4)      If you have mediocre vision, don’t panic. The Navy will do surgery on your eyeballs in many cases. Policy here changes from time-to-time; make sure you know the freshest instructions and policies. If you’re sufficiently cross-eyed that the Navy denies surgery, realize that Naval Flight Officers fly jets off carriers, too, and historically have much more relaxed vision requirements.

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Introductory Flight Screening (IFS)

Presuming you pass the medical hurdles (typically late in your junior year for ROTC or USNA students), your first foray into Naval Aviation will be via the Introductory Flight Screening (IFS). IFS is a program that is going to put you in the cockpit of a light civil, like a Cessna 172, with civilian instructors for about 15 hours of instruction. The function of IFS is very simple: It is a cheap and fast way to weed people out that have no business being there. IFS isn’t particularly hard or even really scored; it’s more of a pass/fail type of thing. Because I just love bulletized lists, here’s a short list of ways you can fail at IFS and end your Navy flight career early:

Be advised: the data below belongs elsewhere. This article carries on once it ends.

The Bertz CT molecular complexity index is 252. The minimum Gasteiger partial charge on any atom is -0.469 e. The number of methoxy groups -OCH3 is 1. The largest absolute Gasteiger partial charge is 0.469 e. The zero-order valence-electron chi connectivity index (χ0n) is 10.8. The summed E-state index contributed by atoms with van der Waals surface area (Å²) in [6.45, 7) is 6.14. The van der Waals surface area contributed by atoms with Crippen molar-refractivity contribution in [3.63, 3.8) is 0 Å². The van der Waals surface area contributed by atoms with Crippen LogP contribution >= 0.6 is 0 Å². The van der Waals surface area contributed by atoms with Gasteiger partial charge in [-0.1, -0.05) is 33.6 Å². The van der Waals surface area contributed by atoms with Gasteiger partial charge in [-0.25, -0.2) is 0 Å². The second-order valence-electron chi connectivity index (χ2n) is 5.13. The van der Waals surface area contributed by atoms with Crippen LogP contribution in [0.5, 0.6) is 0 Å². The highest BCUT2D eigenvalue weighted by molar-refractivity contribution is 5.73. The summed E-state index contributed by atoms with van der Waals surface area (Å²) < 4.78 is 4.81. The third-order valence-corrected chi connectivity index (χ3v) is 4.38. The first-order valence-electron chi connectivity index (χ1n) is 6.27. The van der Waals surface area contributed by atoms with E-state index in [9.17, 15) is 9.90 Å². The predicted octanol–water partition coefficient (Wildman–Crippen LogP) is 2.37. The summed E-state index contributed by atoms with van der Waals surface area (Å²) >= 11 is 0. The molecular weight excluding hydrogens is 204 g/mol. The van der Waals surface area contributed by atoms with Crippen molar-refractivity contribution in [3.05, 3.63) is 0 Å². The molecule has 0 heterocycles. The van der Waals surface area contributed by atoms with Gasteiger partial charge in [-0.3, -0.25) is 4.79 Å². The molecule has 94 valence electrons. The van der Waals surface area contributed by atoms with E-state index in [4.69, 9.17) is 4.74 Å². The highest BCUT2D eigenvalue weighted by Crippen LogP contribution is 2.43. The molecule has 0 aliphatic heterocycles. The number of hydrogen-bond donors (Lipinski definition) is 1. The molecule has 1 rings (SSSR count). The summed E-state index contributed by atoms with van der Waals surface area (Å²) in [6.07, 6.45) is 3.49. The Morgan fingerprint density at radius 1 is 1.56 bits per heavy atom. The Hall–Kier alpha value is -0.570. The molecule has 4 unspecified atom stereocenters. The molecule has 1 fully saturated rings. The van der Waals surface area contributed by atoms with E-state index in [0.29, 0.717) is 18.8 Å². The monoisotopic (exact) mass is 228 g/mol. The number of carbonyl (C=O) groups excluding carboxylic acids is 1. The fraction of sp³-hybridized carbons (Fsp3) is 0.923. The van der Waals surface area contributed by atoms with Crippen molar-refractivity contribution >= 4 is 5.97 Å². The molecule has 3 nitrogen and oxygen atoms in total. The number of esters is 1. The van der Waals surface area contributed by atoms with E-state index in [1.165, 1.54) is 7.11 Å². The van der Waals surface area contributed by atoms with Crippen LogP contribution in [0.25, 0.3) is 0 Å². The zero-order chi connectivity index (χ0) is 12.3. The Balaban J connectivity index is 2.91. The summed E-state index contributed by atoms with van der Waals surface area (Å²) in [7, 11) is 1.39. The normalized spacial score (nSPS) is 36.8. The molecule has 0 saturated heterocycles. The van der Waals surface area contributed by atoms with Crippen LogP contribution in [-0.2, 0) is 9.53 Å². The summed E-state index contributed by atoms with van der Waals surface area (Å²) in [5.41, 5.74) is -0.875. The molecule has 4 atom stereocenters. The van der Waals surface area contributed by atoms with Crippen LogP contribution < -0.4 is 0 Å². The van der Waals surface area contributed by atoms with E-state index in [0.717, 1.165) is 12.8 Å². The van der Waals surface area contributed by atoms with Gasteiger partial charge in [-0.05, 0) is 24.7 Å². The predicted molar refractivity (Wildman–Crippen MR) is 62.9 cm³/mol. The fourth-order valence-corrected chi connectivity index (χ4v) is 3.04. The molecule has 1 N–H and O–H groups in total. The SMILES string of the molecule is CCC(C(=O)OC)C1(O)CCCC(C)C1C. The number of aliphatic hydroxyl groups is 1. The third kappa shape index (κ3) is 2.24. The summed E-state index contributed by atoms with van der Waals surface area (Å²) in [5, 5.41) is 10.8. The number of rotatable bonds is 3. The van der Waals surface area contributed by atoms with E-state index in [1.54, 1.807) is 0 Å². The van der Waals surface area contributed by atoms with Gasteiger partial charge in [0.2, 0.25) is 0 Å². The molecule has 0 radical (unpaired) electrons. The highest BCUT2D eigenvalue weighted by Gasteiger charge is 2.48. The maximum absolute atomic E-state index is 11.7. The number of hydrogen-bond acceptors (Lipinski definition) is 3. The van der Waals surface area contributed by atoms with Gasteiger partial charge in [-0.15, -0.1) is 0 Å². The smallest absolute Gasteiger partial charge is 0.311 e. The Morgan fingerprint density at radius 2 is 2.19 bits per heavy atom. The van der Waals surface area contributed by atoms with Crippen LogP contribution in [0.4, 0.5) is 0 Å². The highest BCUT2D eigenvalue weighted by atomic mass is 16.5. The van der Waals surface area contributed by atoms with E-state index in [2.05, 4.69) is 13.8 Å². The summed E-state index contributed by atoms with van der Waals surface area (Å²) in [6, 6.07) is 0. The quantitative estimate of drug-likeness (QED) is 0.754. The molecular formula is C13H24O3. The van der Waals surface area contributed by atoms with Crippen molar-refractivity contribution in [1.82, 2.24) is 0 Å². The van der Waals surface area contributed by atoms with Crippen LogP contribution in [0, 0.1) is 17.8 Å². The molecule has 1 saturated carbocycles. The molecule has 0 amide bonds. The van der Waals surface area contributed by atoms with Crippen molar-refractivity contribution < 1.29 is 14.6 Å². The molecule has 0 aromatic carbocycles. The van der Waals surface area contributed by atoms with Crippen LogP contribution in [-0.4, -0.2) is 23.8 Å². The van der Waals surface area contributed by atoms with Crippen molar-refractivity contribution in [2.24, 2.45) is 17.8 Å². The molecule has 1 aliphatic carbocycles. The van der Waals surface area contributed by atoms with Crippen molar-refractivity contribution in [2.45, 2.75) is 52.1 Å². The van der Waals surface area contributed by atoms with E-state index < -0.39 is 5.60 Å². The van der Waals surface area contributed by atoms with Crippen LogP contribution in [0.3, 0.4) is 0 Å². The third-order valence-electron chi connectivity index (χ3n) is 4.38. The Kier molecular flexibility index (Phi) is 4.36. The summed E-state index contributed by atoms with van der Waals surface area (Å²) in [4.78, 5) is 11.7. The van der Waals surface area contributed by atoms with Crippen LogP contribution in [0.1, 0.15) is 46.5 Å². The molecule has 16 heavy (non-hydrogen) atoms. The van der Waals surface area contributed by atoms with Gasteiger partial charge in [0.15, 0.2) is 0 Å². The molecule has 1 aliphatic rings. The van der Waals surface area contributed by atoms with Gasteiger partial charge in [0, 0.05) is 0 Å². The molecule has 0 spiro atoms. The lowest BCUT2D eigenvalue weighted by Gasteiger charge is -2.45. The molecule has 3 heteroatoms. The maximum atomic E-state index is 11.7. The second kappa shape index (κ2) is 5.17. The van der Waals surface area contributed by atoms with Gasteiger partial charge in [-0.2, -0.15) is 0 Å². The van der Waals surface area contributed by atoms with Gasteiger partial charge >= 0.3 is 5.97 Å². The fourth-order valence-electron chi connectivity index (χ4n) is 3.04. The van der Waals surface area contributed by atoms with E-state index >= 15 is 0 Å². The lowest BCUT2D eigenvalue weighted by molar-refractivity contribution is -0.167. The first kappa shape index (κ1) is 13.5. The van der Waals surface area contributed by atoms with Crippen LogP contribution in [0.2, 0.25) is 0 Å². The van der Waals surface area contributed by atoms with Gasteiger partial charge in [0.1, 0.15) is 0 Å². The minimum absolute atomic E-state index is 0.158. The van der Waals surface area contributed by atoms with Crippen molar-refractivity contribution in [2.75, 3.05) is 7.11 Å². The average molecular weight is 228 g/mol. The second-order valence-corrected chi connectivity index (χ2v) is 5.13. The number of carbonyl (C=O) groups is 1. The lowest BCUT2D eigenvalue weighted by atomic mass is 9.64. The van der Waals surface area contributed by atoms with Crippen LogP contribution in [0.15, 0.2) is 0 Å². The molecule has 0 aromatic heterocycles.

1)      Bad attitude. Study the things you’re told to study and be humble. If you clown around and don’t know your stuff, they’ll send you packing.

2)      No aptitude. If you work hard, but it turns out you just can’t read maps or talk on the radio, it’s better for everyone to know this early. It happens. If you work through it, great, but some people just can’t. A trajectory change at this early point in an officer’s young-career is no real detriment to anyone.